It’s such a simple word, yet many of us have such a hard time actually saying it.
For years, I struggled with being able to say no to other people. As an ambitious, people pleaser, I thought yes was what they wanted to hear, and I pretty much banned the word “no” from my vocabulary.
I wanted people to like me. I was scared what would happen if I actually turned somebody down. I didn’t want to come across as rude. So I forged on with years of saying yes to everything that came my way.
Yes, I can make that deadline.
Yes, I’ll be there.
Yes, I can absolutely do that for you.
Yes, I have time. Of course I have time for you!
Yes, I would love to.
Yes. Yes. Yes.
I said yes to just about everyone and everything that came my way…expect for one important person, the most important person: myself. After years and years of not truly valuing myself, I mustered up enough courage to finally start practicing this whole “no” thing. Heck, I’ve seen others do it before…it’s time I may as well try myself!
I didn’t just say “no” to anything & everything, but with each and every proposition, I began to ask myself, “Is this really something I want to do?” “Is this in line with who I am and how I want to feel?”
With that, it became easier and easier with every phrase.
No, I can not meet you for dinner tonight.
No, unfortunately that deadline is not going to work for me.
No, I’m actually going to be on vacation.
No, I simply don’t have time this week. Can we try again next?
No, right now I do not currently have any interest. Keep me in mind for the future.
No, I’m not interested.
No, thank you.
And the minute I gave myself the OK to say no, endless opportunities began to open up for me, and I began to feel…more free, more me. You see, when you say no to other obligations in which you simply do not want to do, you are actually saying “yes” to yourself. And that right there is where I got the courage to say that little two-letter word loud and proud (with no excuses)!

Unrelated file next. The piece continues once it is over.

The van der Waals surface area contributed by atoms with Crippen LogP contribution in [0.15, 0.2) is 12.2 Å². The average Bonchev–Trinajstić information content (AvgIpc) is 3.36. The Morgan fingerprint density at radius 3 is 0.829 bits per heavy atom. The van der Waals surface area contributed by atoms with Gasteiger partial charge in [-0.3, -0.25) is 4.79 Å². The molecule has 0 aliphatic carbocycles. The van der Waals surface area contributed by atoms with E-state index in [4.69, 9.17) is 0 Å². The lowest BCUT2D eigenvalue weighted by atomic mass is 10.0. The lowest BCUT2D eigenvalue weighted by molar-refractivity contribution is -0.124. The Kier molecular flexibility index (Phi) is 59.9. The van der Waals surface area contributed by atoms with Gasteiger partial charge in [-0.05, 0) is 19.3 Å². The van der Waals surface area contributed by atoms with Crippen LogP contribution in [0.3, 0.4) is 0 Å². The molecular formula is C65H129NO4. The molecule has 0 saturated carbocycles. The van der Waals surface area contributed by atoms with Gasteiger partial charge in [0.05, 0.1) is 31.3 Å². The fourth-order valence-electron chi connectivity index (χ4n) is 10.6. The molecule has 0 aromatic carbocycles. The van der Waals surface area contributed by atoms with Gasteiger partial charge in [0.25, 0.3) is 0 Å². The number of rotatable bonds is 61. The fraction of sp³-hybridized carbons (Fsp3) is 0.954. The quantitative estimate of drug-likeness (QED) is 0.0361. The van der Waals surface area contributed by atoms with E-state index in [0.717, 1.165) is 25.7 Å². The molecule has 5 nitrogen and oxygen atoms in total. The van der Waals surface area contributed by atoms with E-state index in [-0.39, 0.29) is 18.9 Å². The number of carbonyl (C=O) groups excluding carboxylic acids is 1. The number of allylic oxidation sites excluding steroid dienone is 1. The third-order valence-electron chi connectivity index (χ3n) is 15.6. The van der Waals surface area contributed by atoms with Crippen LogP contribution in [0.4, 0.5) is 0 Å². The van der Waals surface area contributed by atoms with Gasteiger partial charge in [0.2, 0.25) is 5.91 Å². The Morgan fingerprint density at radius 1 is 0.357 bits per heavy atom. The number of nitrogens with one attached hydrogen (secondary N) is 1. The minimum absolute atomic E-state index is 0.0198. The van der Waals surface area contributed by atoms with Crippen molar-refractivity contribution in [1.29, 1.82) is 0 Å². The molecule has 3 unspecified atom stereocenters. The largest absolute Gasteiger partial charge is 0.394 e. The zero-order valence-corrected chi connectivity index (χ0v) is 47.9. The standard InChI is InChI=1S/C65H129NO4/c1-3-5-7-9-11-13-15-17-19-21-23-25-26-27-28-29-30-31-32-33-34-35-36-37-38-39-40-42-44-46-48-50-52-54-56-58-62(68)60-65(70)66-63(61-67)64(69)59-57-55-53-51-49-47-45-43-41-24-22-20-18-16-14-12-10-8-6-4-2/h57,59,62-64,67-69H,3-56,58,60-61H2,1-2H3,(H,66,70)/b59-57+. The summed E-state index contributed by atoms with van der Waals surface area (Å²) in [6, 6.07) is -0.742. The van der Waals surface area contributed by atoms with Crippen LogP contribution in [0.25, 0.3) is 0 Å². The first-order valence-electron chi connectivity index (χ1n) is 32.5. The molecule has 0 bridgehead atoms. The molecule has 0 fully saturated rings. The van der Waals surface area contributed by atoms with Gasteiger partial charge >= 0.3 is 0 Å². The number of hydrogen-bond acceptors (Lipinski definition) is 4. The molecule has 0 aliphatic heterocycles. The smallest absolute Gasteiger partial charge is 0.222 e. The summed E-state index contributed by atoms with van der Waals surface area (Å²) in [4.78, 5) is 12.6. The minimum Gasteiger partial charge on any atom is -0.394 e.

With every no, I started doing more of the things that light up my soul. I suddenly had more time on my hands to dedicate to my own self-care, and life seemed much less cluttered, much less overwhelming. I started to stay in if I wanted to stay in, I’d spend time with the people I wanted to spend time with, and I started letting go of things that simply didn’t feel right. It felt amazing.
Each and every no helped me build up strength to live my soul’s truth, and to never apologize for who I am.
I wouldn’t call myself an expert, as it’s definitely a work in progress, but I’ve come along way and for that I am proud. You see, saying no doesn’t make you a bad person at all. It’s actually one of the most respectable (and self-respectable) things you can do.
As we close out the week, I encourage you to think about the things you would have more time to do if you simply said “no.” What things/people/clutter are you holding onto that no longer serves your best interest?